if encryptionFlag == "-e" {
        // Encrypt!

        fmt.Printf("Encrypting '%s' with key '%s'\n", stringToEncrypt, encryptionKey)

        encryptedString, _ := encryptString(stringToEncrypt,encryptionKey)

        fmt.Printf("Output: '%s'\n", encryptedString)

    } else if encryptionFlag == "-d" {
        // Decrypt!

        fmt.Printf("Decrypting '%s' with key '%s'\n", stringToEncrypt, encryptionKey)

        decryptedString, _ := decryptString(stringToEncrypt,encryptionKey)

        fmt.Printf("Output: '%s'\n", decryptedString)

    }
}
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Nice question.

Consistent error handling.

Regardless of the language, the key to a good program is consistency. Your code combines a combination of panic and error handling mechanisms. You should only be using error values - panicing is an over-the-top reaction and is "not cool".

Additionally, you have a copy/paste and error handling problem here too:

// Encode the cryptoText to base 64.
cipherText, _ := base64.URLEncoding.DecodeString(cryptoText)

If you write comments, you should do it properly.... the comment is obviously wrong, you are decoding the data, not encoding it.... and, it is so obvious that you are decoding things, why have the comment at all? Comments should explain the "why" (see Code Smells, and Comments concerning)

But, that code.... why the hell are you ignoring the error from the decode? All user input should be treated as hostile, and you should expect users to enter the wrong thing. This Decode is the first place where you get to validate the user input, and you ignore the error... oh dear.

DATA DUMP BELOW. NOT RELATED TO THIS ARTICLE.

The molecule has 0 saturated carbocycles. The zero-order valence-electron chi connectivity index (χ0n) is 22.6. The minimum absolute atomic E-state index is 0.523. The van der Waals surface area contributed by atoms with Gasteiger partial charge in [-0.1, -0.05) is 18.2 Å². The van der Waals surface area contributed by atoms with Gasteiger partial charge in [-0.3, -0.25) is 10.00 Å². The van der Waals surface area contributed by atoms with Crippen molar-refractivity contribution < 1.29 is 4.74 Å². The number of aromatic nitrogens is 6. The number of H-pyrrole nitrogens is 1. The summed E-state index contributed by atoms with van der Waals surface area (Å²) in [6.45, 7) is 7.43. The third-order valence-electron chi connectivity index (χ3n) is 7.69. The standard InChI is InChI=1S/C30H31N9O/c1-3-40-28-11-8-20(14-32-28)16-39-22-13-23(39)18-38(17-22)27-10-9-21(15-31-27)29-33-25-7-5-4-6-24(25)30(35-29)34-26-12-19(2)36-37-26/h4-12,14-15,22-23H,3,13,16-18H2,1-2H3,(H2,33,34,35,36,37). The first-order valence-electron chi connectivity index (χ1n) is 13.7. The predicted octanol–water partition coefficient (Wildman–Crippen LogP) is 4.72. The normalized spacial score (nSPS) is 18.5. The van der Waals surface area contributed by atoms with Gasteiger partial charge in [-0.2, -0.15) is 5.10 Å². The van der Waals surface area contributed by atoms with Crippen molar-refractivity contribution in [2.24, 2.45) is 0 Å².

Then, in your main method, you ignore all the errors anyway.... I guess it's a good thing you had the panics in the long run.... they are the only things that work.

In your decryptString method, it's declared to return an error, but you never actually return one.... you just panic. Your encryptString does, in fact, occasionally return an error.

I looked in to the documentation for AES in go, and I see you copied most of it from the examples in there - code in the go documentation is not necessarily good code!

Crypto Key

You select to convert the key to a 32-byte hash. This is a good thing, but what you are missing is that you can use the sha-256 algorithm so much better.... in fact, it's a fantastically convenient hash, but you are doing it wrong... here's your function:

// As we cannot use a variable length key, we must cut the users key
// up to or down to 32 bytes. To do this the function takes a hash
// of the key and cuts it down to 32 bytes.
func hashTo32Bytes(input string) (output string, err error) {

    if len(input) == 0 {
        return "", errors.New("No input supplied")